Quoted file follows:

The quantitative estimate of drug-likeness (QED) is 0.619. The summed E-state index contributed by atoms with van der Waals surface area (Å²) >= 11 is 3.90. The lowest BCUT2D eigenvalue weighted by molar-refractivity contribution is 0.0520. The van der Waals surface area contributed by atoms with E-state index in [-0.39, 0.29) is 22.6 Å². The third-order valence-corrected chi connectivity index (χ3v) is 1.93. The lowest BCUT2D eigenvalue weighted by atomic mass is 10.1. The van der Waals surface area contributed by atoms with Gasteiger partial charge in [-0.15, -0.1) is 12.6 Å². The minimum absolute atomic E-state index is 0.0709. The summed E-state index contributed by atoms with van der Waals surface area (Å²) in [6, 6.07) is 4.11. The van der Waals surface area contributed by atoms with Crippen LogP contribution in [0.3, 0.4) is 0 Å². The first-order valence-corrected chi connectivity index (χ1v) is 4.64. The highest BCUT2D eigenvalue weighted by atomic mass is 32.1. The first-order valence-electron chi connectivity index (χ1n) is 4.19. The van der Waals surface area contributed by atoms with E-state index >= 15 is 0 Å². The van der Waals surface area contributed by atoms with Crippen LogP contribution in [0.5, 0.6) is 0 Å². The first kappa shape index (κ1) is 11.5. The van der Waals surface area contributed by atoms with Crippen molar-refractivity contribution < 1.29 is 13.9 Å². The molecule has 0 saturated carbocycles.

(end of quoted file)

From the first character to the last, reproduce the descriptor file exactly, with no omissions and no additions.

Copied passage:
The quantitative estimate of drug-likeness (QED) is 0.619. The summed E-state index contributed by atoms with van der Waals surface area (Å²) >= 11 is 3.90. The lowest BCUT2D eigenvalue weighted by molar-refractivity contribution is 0.0520. The van der Waals surface area contributed by atoms with E-state index in [-0.39, 0.29) is 22.6 Å². The third-order valence-corrected chi connectivity index (χ3v) is 1.93. The lowest BCUT2D eigenvalue weighted by atomic mass is 10.1. The van der Waals surface area contributed by atoms with Gasteiger partial charge in [-0.15, -0.1) is 12.6 Å². The minimum absolute atomic E-state index is 0.0709. The summed E-state index contributed by atoms with van der Waals surface area (Å²) in [6, 6.07) is 4.11. The van der Waals surface area contributed by atoms with Crippen LogP contribution in [0.3, 0.4) is 0 Å². The first-order valence-corrected chi connectivity index (χ1v) is 4.64. The highest BCUT2D eigenvalue weighted by atomic mass is 32.1. The first-order valence-electron chi connectivity index (χ1n) is 4.19. The van der Waals surface area contributed by atoms with E-state index >= 15 is 0 Å². The van der Waals surface area contributed by atoms with Crippen LogP contribution in [0.5, 0.6) is 0 Å². The first kappa shape index (κ1) is 11.5. The van der Waals surface area contributed by atoms with Crippen molar-refractivity contribution < 1.29 is 13.9 Å². The molecule has 0 saturated carbocycles.